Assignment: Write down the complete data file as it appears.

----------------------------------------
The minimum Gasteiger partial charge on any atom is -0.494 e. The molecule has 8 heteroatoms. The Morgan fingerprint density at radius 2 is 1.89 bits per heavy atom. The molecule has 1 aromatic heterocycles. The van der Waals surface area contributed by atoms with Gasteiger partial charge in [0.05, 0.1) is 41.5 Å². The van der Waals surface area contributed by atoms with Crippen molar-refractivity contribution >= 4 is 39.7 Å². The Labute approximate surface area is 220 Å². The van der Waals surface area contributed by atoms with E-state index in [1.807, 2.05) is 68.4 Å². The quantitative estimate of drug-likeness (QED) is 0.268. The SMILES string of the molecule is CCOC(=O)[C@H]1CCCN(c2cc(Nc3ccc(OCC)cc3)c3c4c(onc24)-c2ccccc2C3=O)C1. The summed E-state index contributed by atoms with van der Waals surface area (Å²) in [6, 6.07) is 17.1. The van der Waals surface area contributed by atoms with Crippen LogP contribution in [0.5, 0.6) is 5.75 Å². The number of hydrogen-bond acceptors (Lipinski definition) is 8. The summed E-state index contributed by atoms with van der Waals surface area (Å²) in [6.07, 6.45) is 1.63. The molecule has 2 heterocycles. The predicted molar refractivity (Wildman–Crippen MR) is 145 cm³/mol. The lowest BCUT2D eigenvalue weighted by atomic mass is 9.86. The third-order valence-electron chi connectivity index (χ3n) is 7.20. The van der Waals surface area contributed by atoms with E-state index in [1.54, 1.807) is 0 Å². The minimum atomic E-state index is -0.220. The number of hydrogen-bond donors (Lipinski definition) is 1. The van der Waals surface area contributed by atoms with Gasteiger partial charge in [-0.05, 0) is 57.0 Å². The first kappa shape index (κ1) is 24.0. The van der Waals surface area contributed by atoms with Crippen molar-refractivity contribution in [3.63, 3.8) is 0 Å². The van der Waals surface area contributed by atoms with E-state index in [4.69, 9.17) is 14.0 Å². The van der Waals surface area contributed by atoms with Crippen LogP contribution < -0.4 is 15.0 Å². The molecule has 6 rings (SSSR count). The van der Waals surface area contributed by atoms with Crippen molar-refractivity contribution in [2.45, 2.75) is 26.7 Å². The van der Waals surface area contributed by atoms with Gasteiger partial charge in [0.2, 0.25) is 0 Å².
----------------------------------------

The minimum Gasteiger partial charge on any atom is -0.494 e. The molecule has 8 heteroatoms. The Morgan fingerprint density at radius 2 is 1.89 bits per heavy atom. The molecule has 1 aromatic heterocycles. The van der Waals surface area contributed by atoms with Gasteiger partial charge in [0.05, 0.1) is 41.5 Å². The van der Waals surface area contributed by atoms with Crippen molar-refractivity contribution >= 4 is 39.7 Å². The Labute approximate surface area is 220 Å². The van der Waals surface area contributed by atoms with E-state index in [1.807, 2.05) is 68.4 Å². The quantitative estimate of drug-likeness (QED) is 0.268. The SMILES string of the molecule is CCOC(=O)[C@H]1CCCN(c2cc(Nc3ccc(OCC)cc3)c3c4c(onc24)-c2ccccc2C3=O)C1. The summed E-state index contributed by atoms with van der Waals surface area (Å²) in [6, 6.07) is 17.1. The van der Waals surface area contributed by atoms with Crippen LogP contribution in [0.5, 0.6) is 5.75 Å². The number of hydrogen-bond acceptors (Lipinski definition) is 8. The summed E-state index contributed by atoms with van der Waals surface area (Å²) in [6.07, 6.45) is 1.63. The molecule has 2 heterocycles. The predicted molar refractivity (Wildman–Crippen MR) is 145 cm³/mol. The lowest BCUT2D eigenvalue weighted by atomic mass is 9.86. The third-order valence-electron chi connectivity index (χ3n) is 7.20. The van der Waals surface area contributed by atoms with E-state index in [1.54, 1.807) is 0 Å². The minimum atomic E-state index is -0.220. The number of hydrogen-bond donors (Lipinski definition) is 1. The van der Waals surface area contributed by atoms with Gasteiger partial charge in [-0.05, 0) is 57.0 Å². The first kappa shape index (κ1) is 24.0. The van der Waals surface area contributed by atoms with Crippen molar-refractivity contribution in [3.63, 3.8) is 0 Å². The van der Waals surface area contributed by atoms with E-state index in [4.69, 9.17) is 14.0 Å². The van der Waals surface area contributed by atoms with Crippen LogP contribution < -0.4 is 15.0 Å². The molecule has 6 rings (SSSR count). The van der Waals surface area contributed by atoms with Crippen molar-refractivity contribution in [2.45, 2.75) is 26.7 Å². The van der Waals surface area contributed by atoms with Gasteiger partial charge in [0.2, 0.25) is 0 Å².